Sunday, January 9, 2011

Dave Matthews Band--Before These Crowded Streets

As many of my friends know, I have a longstanding disdain for Dave Matthews Band.  But after one of my buddies suggested, rather jokingly, I'm guessing, that I review DMB's 1998 album Before These Crowded Streets, I decided to take the challenge.  After all, I have not listened to a ton of Dave, and I figure it will be worth it for me to review music I don't love at first listen.  As you might expect, parts of Before These Crowded Streets were a pleasant surprise, but other parts recalled the reasons why I dislike DMB in the first place.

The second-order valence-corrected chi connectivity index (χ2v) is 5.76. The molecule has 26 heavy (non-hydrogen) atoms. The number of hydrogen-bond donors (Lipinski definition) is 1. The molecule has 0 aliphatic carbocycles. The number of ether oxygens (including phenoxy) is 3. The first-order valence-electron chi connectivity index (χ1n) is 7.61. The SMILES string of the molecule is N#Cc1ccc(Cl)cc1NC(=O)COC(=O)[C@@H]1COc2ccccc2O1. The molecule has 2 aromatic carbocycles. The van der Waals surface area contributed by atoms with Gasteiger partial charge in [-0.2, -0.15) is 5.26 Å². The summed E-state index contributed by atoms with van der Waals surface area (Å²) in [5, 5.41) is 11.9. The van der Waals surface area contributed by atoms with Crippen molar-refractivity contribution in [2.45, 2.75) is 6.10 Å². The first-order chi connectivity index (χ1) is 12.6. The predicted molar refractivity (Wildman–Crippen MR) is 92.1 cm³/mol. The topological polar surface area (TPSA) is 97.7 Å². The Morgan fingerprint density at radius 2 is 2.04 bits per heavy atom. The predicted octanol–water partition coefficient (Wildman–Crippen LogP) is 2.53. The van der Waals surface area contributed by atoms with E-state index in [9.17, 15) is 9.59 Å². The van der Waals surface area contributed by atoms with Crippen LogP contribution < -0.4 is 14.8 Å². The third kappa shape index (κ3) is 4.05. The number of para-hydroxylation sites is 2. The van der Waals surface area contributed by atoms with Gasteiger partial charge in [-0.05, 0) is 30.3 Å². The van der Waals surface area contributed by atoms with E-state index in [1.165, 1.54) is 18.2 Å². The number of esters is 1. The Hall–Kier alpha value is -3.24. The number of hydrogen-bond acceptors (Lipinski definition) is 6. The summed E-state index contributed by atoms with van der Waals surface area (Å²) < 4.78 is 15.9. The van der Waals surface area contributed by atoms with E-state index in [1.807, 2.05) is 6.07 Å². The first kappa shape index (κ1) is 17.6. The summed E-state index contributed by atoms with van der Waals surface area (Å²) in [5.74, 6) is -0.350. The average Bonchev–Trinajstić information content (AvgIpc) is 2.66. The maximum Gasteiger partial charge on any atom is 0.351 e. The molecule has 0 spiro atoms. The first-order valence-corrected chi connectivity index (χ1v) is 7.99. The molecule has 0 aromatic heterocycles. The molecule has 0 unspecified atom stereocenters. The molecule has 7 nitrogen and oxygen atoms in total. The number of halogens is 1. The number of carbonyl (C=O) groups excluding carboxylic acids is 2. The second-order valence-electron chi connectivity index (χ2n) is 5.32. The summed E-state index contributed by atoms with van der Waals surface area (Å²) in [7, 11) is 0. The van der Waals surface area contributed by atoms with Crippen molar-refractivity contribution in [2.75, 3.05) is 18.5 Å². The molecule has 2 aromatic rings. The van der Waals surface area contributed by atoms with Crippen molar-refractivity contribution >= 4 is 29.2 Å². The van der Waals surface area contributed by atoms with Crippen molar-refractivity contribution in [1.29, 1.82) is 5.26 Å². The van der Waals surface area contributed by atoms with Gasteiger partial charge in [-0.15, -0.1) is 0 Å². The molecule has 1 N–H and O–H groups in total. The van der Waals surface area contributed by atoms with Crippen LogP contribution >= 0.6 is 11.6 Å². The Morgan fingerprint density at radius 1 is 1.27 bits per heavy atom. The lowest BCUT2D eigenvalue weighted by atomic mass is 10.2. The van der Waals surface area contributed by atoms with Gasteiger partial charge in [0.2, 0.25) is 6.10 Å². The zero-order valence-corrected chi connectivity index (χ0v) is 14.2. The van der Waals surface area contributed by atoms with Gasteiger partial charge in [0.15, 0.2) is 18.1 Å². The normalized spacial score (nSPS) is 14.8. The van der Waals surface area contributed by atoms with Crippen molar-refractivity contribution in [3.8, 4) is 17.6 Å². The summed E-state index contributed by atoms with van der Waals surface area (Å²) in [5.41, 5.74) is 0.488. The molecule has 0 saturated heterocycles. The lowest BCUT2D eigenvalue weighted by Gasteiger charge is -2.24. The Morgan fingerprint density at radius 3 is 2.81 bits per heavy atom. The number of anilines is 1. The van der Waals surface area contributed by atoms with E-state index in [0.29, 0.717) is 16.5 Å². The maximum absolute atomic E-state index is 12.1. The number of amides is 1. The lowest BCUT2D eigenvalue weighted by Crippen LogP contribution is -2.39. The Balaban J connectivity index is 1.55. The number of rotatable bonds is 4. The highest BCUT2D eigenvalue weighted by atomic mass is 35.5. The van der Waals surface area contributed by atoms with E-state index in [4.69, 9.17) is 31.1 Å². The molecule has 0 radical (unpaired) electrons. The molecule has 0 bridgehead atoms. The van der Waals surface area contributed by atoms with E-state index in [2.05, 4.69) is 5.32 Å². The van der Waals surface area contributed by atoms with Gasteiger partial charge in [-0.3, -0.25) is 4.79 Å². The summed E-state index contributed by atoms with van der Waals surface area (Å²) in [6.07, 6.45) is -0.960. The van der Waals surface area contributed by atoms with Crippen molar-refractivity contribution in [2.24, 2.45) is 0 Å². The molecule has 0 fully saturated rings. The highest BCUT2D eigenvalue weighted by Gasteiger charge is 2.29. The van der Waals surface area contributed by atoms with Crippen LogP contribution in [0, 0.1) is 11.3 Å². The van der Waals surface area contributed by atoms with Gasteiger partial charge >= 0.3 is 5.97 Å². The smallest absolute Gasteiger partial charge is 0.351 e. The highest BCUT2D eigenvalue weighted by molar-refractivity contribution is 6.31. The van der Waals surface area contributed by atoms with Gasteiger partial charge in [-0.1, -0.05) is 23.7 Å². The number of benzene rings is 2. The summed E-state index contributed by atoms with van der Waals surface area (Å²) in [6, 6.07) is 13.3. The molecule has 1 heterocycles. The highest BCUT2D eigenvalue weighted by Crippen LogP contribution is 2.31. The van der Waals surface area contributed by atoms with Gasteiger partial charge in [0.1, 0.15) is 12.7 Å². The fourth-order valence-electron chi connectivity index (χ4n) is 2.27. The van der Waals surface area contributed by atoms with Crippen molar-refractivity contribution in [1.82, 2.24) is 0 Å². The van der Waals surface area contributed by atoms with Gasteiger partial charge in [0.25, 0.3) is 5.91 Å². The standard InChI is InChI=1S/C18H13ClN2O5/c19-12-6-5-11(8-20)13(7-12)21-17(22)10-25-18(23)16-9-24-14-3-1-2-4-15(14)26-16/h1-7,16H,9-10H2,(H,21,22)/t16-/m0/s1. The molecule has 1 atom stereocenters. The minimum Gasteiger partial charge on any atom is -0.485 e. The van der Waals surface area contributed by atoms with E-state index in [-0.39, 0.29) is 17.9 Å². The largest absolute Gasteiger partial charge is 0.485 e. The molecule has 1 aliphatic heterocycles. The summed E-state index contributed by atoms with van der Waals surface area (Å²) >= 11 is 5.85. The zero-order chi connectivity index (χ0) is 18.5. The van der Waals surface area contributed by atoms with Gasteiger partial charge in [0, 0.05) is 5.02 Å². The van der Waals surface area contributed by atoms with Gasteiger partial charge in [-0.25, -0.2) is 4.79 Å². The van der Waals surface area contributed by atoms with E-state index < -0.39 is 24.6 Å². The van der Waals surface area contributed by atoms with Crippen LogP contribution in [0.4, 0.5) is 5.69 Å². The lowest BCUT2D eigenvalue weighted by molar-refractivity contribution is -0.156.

One of my problems with Dave's music is that his songs often have a similar sound, with driving acoustic guitar punctuated with sax, fiddle and guitar lines.  Yet, to be fair, many of the best recording artists appeal because they have their own distinctive sound.  Therefore, it would be unfair of me to rip on Dave Matthews for developing his own musical voice.  Many of the tunes on Crowded Streets have this sound, and, after listening to the album, I found myself really enjoying it.  I got into the groove of his signature concert songs, especially the funky love song "Rapunzel," which, powered by an infectious guitar-sax-fiddle riff, gets the album off to a rip-roaring start.  Other highlights include the soul-filled "Stay (Wasting Time)," the sweet-sounding "Crush," and the album's slow syrupy closer, "Spoon," which includes a guest vocal by Alanis Morissette.  The stock Dave sound is not at all grating.  It is very pleasant, letting the listener relax and slide into a different world.  The brief opening track, "Pantala Naga Pampa," tells listeners to forget about the outside world and follow the music.  For much of the album, the listener can do just that.